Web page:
You may have driven a car that advised you to "fasten your seat belt." This is an example of talking machine that use output from a voice response system.
There are two types of voice-response system:
One uses a reproduction of a human voice and other sounds, and the other uses speech synthesis. Like monitors, voice response systems provide temporary, soft-copy output.
The first type of voice-response system selects output from user recorded words, phrases, music, alarms, or anything you might record on audiotape, just as a printer would select characters. In these recorded voice-response systems, the actual analog recordings of sounds are converted into digital data, and then permanently stored on desk or in a memory chip. When output occurs, a particular sound is converted back into analog before being routed to a speaker. Chips are mass-produced for specific applications, such as output for automatic teller machines, microwave ovens, smoke detectors, elevators, alarms clocks, automobile warning systems video games, and vending machines, to mention only a few. When sounds are stored on disk, the user has the flexibility to update them to meet changing application needs.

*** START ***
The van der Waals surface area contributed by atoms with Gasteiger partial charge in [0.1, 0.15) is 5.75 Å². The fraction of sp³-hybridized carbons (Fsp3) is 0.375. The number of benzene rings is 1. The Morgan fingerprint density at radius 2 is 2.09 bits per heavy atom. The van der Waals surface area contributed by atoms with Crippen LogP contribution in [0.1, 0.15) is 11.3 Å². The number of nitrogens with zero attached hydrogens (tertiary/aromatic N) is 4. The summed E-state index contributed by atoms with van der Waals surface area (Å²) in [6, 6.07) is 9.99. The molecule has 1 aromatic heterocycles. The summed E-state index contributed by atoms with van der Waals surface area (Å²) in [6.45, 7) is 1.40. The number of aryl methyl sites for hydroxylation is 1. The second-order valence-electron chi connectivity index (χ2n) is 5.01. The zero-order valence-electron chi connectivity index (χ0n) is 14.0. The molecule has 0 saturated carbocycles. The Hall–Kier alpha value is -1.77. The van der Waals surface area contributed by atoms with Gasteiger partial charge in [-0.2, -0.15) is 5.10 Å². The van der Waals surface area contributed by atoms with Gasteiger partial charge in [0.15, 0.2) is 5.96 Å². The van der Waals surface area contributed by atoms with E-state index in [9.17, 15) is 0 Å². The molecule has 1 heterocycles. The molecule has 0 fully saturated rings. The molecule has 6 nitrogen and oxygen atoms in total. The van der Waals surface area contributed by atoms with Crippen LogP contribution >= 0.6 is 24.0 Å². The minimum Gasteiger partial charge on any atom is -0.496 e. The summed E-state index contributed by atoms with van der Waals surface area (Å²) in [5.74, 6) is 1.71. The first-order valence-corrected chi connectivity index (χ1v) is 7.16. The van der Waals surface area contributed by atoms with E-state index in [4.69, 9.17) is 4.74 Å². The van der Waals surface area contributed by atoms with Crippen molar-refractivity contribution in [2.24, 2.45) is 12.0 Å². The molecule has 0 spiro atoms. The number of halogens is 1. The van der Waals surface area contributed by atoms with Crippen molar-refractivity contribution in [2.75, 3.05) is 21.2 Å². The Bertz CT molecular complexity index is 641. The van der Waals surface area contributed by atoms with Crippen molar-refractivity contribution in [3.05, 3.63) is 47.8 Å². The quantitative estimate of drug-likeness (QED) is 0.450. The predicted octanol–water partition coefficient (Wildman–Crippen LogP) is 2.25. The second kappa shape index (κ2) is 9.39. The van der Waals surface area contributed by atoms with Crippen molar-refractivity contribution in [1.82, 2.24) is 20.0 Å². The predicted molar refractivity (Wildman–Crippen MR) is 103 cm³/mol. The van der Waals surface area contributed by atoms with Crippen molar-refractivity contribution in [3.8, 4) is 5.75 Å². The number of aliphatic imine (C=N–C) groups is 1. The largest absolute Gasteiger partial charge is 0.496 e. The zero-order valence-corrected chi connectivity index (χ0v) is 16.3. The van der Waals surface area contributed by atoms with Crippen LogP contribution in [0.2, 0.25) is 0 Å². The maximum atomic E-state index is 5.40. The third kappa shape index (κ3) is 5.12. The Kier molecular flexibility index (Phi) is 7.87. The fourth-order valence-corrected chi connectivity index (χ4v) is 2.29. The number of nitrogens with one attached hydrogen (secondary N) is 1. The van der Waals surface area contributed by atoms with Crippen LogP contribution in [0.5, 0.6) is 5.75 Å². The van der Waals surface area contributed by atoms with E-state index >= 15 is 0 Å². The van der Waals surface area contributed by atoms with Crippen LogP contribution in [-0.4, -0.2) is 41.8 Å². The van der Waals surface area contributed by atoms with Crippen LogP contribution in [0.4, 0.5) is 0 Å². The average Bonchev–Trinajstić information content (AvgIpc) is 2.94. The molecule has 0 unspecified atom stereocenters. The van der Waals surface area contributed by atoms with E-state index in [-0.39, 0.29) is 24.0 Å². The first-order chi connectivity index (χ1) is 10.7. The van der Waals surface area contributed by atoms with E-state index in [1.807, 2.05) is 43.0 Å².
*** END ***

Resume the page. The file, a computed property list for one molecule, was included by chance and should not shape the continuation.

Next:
Speech synthesis system, which convert raw data into electronically produced speech, are more popular in the microcomputer environment. All you need to produce speech on a PC are sound expansion board, speakers (or headset), and appropriate software. Such software often is packaged with the sound board. To produce speech, sounds resembling the phonemes (from 50 to 60 basic sound units) are combined to make up speech. The existing technology produces synthesized speech with only limited vocal variation and phrasing, however. Even with its limitations, the number of speech synthesizer applications is growing. For example, a visually injure person can use the speech synthesizer to translate printed words into spoken words. Translation systems offer one of the most in interesting applications for speech synthesizers and speech-recognition devices
Researchers are making progress toward enabling conversations among people who are speaking different languages. A prototype system has already demonstrated that three people, each speaking a different language (English, German, and Japanese), can carry on a computer-aided conversation. Each person speaks and listens to his or her native language.